The Latin America ecotourism industry has expanded considerably over the last few decades. Practically every country from Mexico to Argentina is emerging as a premiere destination for outdoor adventure due to the inexpensive prices, peaceful political situation, and abundant natural resources.
Best of all, because of their gradual transformation into world-class havens for eco-minded tourists, most of these countries haven’t fallen victim to overdevelopment, offering a relatively pristine cultural experience. Here are six ecotourism activities in Latin America that adventurous souls should add to their bucket list:
Bird watching in Costa Rica: Although a small country, Costa Rica is home to one of the highest levels of biodiversity in the world including more than 900 species of birds. Excellent birding opportunities are possible all year round, however, migration periods are the best seasons to find higher numbers of resident and migratory species. You will be joined by expert guides to spot some of the rarest and most beautiful species in the country. A fantastic way to see the stunning surroundings of this incredible country.
Fair trade coffee trail in Nicaragua: A growing component of ecotourism in Nicaragua is the fair-trade coffee trail, an excellent example of a rural community based on sustainable tourism development. The Fair-Trade Coffee industry in Nicaragua is instrumental in providing economic development opportunities for locals. In combination with integration with tourist initiatives, the attraction has become a draw for ecotourists looking to get involved with local communities, and hike the coffee trail.
Hang gliding and Paragliding in Ecuador: Located on the northwest coast of Ecuador near Bahía, Canoa is an extremely laid-back beach town popular among surfers and expats. It’s a small and sleepy town without a single ATM to be found. The steady winds and the gentle cliffs that surround Canoa create the perfect conditions for hang gliding and paragliding over the picturesque beach. You don’t necessarily need any experience to fly as tandem flights are available for beginners starting at $45.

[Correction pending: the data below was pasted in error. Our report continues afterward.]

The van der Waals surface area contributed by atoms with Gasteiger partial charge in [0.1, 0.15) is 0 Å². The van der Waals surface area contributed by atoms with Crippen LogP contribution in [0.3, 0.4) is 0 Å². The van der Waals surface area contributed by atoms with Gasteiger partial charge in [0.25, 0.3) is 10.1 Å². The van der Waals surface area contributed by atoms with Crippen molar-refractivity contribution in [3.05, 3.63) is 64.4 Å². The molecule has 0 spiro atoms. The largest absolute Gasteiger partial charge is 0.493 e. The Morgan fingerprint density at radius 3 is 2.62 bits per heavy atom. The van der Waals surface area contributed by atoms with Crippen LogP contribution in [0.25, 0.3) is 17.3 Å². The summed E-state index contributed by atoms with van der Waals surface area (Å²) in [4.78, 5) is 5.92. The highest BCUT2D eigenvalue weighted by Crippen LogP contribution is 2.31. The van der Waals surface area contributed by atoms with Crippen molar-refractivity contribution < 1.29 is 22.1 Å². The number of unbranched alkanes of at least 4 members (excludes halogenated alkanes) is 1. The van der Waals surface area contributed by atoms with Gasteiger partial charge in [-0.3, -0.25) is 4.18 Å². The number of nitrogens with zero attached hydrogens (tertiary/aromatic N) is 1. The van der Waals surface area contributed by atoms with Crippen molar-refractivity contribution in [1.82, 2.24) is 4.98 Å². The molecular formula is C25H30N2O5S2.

Canaima National Park, Venezuela: A UNESCO World Heritage Site, Canaima is the sixth largest national park in the world and a cornerstone of ecotourism in Venezuela. This exciting and pristine landscape is sure to impress, considering almost two-thirds of the park is occupied by massive rock plateaus. It creates dramatic vistas and imposing waterfalls, including Angel Falls, the tallest waterfall in the world.
Mountain biking on Bolivia´s most dangerous road: Heading north from Bolivia‘s capital, La Paz, to Coroico, a forest town on the rim of the Amazon basin. “El Camino de la Muerte” is considered the world’s most dangerous road. Most Bolivians take the time to pray before beginning their descent in vehicles, so it takes a special breed of daredevil to make the journey on a mountain bike, passing frigid mountain tops, misty cloud forests, enormous waterfalls, and a myriad of tropical birds in the midst of heavy road traffic.
Swimming with Mexico's whale sharks: Just off the tip of Mexico’s Yucatan Peninsula is a small island largely untouched by tourism. Isla Holbox might go unnoticed except for some high-profile visitors that frequent its warm ocean waters each summer. At an average of 40 feet long and a weight of 15 tons, the presence of these gentle whale sharks are hard to ignore. Docile and unafraid, they swim close enough to observe their checkerboard pattern of pale white dots and stripes covering their thick gray skin. If you're looking for a fish tale to trump all others, this is it!
LatinAmerican Post | Luisa Fernanda Baez
Copy edited by Susana Cicchetto